Unmanned aerial systems (UAS) are quickly making the transition from being a cool, new toy into a valuable business tool for farmers.

Farmer interest in UAS, or drones, reached a fever pitch at farm shows and conventions during the past two years as researchers and sales representatives touted their potential benefits. But farmers are still learning how to turn what they see from the sky into useful decision-making tools.

"If we can’t make actionable decisions from this data, there’s really not a lot of value," Ryan Bergman, a program coordinator with Iowa State University’s (ISU) agricultural and biosystems engineering department, said last week. "We’re at the point where you can really start to see some productivity."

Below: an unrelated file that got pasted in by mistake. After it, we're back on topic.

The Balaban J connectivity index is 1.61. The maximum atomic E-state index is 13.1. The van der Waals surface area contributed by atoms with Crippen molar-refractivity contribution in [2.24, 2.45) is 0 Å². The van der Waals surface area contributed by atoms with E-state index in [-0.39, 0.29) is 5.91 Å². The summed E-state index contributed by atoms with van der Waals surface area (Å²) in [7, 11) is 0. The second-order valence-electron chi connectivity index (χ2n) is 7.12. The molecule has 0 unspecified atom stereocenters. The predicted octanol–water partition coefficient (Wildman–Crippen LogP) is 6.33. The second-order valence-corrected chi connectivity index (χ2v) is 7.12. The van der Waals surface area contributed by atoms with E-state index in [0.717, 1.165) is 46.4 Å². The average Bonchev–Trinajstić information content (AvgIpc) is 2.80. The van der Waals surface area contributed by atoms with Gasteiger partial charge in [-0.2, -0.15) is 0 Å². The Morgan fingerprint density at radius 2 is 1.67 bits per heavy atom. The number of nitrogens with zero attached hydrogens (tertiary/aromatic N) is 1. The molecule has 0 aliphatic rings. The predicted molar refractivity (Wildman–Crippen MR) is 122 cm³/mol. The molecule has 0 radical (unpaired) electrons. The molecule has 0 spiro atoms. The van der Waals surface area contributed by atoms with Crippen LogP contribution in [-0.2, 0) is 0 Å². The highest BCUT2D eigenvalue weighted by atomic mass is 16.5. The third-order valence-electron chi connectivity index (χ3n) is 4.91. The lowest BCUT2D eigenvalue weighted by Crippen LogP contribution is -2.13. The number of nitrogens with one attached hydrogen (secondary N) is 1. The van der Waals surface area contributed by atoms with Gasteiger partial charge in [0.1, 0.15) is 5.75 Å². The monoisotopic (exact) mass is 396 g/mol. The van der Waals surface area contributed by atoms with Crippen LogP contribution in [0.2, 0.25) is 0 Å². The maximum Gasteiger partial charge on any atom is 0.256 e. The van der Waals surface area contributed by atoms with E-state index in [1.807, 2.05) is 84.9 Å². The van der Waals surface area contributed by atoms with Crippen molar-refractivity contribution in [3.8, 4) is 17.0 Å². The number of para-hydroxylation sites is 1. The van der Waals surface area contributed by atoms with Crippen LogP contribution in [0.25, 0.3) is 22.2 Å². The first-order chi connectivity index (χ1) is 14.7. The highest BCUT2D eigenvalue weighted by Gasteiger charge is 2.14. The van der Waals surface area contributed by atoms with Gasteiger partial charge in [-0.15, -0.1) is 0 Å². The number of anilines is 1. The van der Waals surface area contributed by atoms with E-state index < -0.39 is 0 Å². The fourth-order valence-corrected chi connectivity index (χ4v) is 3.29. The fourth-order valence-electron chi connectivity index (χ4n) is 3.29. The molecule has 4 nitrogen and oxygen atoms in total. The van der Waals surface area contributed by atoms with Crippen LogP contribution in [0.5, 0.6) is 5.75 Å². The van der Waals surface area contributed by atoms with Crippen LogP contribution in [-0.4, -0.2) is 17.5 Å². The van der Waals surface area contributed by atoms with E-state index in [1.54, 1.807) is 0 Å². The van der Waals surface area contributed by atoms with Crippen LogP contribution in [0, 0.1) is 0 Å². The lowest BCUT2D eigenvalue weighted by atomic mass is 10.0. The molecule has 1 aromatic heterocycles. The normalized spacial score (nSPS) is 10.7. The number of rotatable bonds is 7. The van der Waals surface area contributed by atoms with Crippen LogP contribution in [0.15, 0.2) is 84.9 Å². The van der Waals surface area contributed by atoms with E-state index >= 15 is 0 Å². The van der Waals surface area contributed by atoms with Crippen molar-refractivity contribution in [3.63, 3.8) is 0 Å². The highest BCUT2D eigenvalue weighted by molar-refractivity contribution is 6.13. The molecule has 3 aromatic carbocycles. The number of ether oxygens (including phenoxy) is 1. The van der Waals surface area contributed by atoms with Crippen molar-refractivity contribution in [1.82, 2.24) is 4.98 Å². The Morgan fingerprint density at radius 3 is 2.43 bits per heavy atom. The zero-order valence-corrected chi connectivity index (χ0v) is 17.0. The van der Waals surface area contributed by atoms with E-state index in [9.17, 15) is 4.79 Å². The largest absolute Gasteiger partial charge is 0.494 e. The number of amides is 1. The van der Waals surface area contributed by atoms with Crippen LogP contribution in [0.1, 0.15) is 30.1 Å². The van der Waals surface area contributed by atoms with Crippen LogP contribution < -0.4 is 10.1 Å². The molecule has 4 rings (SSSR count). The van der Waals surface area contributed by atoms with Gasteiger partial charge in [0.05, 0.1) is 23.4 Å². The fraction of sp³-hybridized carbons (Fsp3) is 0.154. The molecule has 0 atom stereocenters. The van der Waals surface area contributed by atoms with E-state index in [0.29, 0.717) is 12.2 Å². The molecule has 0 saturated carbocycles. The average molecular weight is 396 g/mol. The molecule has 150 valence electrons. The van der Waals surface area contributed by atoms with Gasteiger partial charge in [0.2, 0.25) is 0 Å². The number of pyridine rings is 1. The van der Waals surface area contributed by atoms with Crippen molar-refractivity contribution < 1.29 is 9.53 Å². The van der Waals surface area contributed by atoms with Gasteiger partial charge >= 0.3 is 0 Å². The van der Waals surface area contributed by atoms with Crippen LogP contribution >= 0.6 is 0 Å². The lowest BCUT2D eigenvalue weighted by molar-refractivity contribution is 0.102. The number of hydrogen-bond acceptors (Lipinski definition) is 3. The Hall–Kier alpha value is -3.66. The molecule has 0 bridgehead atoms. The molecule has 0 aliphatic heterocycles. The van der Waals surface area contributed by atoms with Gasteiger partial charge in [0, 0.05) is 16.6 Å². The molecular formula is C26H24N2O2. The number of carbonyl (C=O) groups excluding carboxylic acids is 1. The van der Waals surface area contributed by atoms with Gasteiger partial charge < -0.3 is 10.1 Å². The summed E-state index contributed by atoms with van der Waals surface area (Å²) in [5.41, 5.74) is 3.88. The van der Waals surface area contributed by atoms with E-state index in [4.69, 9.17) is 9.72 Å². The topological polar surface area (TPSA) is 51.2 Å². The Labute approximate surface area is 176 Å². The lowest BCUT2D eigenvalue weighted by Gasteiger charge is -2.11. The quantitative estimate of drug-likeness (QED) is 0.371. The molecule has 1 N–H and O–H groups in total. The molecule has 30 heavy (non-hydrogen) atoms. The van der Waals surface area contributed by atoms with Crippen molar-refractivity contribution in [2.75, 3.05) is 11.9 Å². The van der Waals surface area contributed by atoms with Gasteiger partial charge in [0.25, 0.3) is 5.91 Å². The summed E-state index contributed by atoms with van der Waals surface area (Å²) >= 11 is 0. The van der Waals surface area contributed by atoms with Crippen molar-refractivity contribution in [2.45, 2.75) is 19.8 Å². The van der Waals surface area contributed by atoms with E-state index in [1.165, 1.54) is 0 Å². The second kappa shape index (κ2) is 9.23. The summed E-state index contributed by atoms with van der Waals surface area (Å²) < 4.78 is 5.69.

With all the talk about agricultural drones, it’s easy to forget the machines are still in their infancy as an agricultural tool. Even the most experienced users are using them for just the second or third crop season.

Farmers are just scratching the surface of the potential uses for imagery captured by UAS, said Brent Johnson, owner of Labre Crop Consulting ...